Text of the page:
Insight: Chocolate

'Eat good chocolate': local chocolatiers are saying no to unethical cocoa

The bitter with the sweet. Chocolate has an appalling record of using raw ingredients grown by child labour. Local bean-to-bar - and bigger - chocolate makers are changing that

10 March 2019 - 00:00 By LEONIE WAGNER
Chocolatiere Victoria Bain of Chocoloza in Johannesburg fell in love with chocolate in Belgium.
Chocolatiere Victoria Bain of Chocoloza in Johannesburg fell in love with chocolate in Belgium.
Image: Alon Skuy

For every 200g slab of luxury dark chocolate wrapped in shiny paper, at least 1kg of cocoa beans have been harvested by hand. The concern among woke chocolate lovers is that many of those hands might belong to children.

After a recent report exposed some European chocolate brands as benefiting from child labour on cocoa plantations in Africa, it has been encouraging to find that in SA, most chocolatiers are acutely aware of the ethics and sustainability behind their products.

Antonino Allegra of Afrikoa, a bean-to-bar chocolate company in Cape Town, has been working with chocolate for more than 25 years. The pastry chef was introduced to chocolate in his Italian home town when he was 12. When he arrived in SA a decade ago, he was frustrated with the quality of chocolate available and decided to make his own.

Allegra is well aware of the ugly truth that the chocolate industry is built on child labour, slavery and trafficking.

"The issue of child slavery in the chocolate industry is a worldwide issue," he said. "There has been a disconnection between customers, manufacturers and farmers for many decades. We have been disconnected from the fact that cocoa grows on trees and someone needs to farm it. For too long the industry has convinced us that chocolate magically appears. It doesn't; it is hard work."

Chocolate comes from cocoa, which comes from cocoa beans, and 70% of the world's cocoa beans are grown in West Africa. Ghana and Ivory Coast are two of the largest suppliers.


The 2018 "Cocoa Barometer" report, compiled by a group of 15 European nonprofit organisations, provides an overview of sustainability developments in the cocoa sector. The report estimates that there are approximately 2.1-million children working in cocoa fields in Ghana and Ivory Coast. It further claims that of these, 16,000 are forced into working on these farms either by their family or by child traffickers.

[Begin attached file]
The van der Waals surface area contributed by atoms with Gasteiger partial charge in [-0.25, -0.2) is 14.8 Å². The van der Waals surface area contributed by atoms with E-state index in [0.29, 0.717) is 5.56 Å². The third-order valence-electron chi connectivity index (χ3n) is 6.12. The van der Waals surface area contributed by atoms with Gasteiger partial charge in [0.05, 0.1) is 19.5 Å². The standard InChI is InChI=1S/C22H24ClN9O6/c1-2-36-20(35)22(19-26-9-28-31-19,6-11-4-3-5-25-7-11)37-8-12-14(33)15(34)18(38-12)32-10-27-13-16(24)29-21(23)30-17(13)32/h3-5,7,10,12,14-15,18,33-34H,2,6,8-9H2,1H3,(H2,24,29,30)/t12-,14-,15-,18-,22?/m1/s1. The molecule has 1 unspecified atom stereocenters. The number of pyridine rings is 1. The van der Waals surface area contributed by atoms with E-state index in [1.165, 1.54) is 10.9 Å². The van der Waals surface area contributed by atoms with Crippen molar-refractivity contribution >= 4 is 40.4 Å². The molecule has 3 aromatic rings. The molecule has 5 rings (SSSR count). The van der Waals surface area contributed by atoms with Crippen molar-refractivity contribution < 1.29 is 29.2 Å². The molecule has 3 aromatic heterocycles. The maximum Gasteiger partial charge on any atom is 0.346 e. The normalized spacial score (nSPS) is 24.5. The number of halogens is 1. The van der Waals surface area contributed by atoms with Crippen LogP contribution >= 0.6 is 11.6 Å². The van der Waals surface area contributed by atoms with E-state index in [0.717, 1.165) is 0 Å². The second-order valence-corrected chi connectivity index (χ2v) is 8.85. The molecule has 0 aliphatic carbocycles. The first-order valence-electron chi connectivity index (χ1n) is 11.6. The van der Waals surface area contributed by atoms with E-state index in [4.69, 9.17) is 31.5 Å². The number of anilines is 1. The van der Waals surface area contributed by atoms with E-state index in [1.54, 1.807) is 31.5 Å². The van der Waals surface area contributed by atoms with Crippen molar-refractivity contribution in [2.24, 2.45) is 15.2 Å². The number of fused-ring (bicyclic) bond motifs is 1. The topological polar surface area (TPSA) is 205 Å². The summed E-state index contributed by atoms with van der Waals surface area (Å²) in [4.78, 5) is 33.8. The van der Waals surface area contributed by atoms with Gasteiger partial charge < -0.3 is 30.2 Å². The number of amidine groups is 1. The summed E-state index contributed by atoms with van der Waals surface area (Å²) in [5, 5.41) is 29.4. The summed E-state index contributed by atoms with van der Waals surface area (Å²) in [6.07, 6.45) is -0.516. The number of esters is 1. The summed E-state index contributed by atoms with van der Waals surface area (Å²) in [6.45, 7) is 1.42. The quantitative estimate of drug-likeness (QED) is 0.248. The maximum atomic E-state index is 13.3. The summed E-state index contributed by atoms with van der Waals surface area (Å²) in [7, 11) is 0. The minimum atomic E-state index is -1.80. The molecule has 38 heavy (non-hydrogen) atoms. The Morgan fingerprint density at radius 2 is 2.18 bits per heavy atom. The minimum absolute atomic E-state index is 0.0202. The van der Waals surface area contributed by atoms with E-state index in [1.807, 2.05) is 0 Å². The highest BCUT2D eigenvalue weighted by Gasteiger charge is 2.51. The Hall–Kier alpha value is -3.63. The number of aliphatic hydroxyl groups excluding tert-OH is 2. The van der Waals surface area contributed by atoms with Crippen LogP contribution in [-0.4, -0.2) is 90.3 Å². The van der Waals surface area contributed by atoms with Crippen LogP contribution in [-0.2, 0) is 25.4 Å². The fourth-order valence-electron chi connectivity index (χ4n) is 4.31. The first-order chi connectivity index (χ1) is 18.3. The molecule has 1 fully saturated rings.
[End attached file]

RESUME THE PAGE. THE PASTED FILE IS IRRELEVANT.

The International Programme on the Elimination of Child Labour reported that well over half the children doing hard labour in hazardous conditions on cocoa farms were under the age of 14 and could not attend school because their poverty-stricken families were dependent on their tiny contribution to the household income.

Anele Dziba of Honest Chocolate tempers molten chocolate on a granite slab.
Anele Dziba of Honest Chocolate tempers molten chocolate on a granite slab.
Image: Honest Chocolate

Authors Antonie Fountain and Friedel Huetz-Adams write that child labour is due to a number of issues, including structural poverty, increased cocoa production, fluctuations in the price of cocoa as a commodity and a lack of community infrastructure.

The main culprit, however, is a lack of commitment to eradicating child slavery, whether through conscious exploitation or sheer ignorance.

Afrikoa buys beans directly from a group of about 60 farmers who work together as a co-operative in Kyela, Tanzania. Allegra knows exactly how the farms operate and who works there, because, unlike many chocolate manufacturers, he actually visits the place where his beans grow.

"Chocolate is pleasure, and it needs to be for everyone - for the person that buys it and enjoys every bite, for us so we can create income to support our families and employees, but also for the farmers, who are forgotten most of the time," said Allegra.